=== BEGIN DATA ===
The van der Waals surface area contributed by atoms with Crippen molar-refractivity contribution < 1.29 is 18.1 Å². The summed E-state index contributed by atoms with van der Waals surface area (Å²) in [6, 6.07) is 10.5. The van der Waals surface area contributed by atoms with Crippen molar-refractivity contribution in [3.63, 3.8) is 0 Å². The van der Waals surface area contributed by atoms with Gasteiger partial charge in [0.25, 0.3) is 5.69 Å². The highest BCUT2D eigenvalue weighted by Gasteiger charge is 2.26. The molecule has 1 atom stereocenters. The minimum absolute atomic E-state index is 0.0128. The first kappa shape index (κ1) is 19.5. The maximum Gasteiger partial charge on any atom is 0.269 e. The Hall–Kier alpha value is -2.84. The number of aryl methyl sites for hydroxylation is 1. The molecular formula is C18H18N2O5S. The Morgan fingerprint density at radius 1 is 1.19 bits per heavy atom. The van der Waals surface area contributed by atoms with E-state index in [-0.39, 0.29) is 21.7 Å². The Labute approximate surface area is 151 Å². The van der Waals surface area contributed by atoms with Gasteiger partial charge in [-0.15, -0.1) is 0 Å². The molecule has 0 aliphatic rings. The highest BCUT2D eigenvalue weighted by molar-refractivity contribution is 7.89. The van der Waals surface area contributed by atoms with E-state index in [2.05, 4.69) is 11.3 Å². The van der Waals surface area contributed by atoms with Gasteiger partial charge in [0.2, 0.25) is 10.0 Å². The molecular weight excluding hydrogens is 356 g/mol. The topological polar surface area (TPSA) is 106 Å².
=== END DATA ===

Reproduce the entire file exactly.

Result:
The van der Waals surface area contributed by atoms with Crippen molar-refractivity contribution < 1.29 is 18.1 Å². The summed E-state index contributed by atoms with van der Waals surface area (Å²) in [6, 6.07) is 10.5. The van der Waals surface area contributed by atoms with Crippen molar-refractivity contribution in [3.63, 3.8) is 0 Å². The van der Waals surface area contributed by atoms with Gasteiger partial charge in [0.25, 0.3) is 5.69 Å². The highest BCUT2D eigenvalue weighted by Gasteiger charge is 2.26. The molecule has 1 atom stereocenters. The minimum absolute atomic E-state index is 0.0128. The first kappa shape index (κ1) is 19.5. The maximum Gasteiger partial charge on any atom is 0.269 e. The Hall–Kier alpha value is -2.84. The number of aryl methyl sites for hydroxylation is 1. The molecular formula is C18H18N2O5S. The Morgan fingerprint density at radius 1 is 1.19 bits per heavy atom. The van der Waals surface area contributed by atoms with E-state index in [-0.39, 0.29) is 21.7 Å². The Labute approximate surface area is 151 Å². The van der Waals surface area contributed by atoms with Gasteiger partial charge in [-0.15, -0.1) is 0 Å². The molecule has 0 aliphatic rings. The highest BCUT2D eigenvalue weighted by molar-refractivity contribution is 7.89. The van der Waals surface area contributed by atoms with E-state index in [2.05, 4.69) is 11.3 Å². The van der Waals surface area contributed by atoms with Gasteiger partial charge in [0.2, 0.25) is 10.0 Å². The molecular weight excluding hydrogens is 356 g/mol. The topological polar surface area (TPSA) is 106 Å².